Monday, July 02, 20121:00 PM - 2:00 PMCNLS Conference Room (TA-3, Bldg 1690)|
Modeling Mosquito-borne Disease Spread with Both Small and Large Scale Models: Case Study on Rift Valley Fever
Carrie A. ManorePostdoctoral Researcher, Tulane University, New Orleans, LA
I will describe a mathematical model for the spread of Rift Valley fever virus (RVF) and how the model can help predict the spread of the disease and be used to prioritize mitigation strategies. RVF is an emerging mosquito-borne zoonotic disease that causes significant loss as it cycles between wildlife, livestock, and people in Africa. Our model correlates the weather and the underlying mechanisms driving the epidemics, such as the mosquito population, herd immunity, transmission from mosquitoes to wildlife, and the persistence of the virus between wet seasons.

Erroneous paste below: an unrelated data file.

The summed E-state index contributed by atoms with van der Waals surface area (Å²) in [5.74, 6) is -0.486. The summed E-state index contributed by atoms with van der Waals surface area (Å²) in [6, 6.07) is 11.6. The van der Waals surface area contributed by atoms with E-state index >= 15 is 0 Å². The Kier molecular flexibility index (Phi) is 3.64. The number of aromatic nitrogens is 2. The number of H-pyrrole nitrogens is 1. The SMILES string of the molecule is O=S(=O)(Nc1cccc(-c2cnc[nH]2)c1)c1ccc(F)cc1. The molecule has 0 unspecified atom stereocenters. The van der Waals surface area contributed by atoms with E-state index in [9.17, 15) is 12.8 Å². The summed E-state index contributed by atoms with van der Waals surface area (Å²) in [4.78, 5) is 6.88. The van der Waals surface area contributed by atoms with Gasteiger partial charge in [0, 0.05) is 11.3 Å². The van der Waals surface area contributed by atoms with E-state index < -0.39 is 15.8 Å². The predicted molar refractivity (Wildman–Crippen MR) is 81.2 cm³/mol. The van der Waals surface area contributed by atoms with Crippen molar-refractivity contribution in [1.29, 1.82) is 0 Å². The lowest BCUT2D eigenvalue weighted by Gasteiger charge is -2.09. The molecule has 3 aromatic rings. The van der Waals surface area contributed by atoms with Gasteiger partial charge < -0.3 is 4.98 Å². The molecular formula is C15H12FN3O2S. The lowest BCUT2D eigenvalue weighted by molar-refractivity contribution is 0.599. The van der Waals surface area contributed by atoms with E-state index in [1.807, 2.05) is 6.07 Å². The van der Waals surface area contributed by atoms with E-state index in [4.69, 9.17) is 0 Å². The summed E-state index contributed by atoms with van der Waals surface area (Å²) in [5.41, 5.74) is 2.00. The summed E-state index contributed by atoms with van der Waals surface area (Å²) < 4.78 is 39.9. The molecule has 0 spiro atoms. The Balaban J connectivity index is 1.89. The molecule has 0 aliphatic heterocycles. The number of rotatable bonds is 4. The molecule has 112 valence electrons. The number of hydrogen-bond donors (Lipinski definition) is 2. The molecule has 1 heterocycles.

I will give an introduction to a simple susceptible-infected-recovered (SIR) ordinary differential equation model for the spread of RVF in African buffalo in Kruger National Park. Then, I will present results from a large-scale agent-based spatial network model (MuSE) for RVF to investigate the role of spatial heterogeneity. Both models account for environmental factors such as rainfall and temperature for variations in mosquito-related parameters. Finally, I will describe a network-patch model that couples general agent-based human models (e.g. EpiSIMS) to mosquito habitat patches in order to incorporate mosquito-borne disease into simulations.
Host: Humberto C Godinez Vazquez, Mathematical Modeling and Analysis Theoretical Division, 5-9188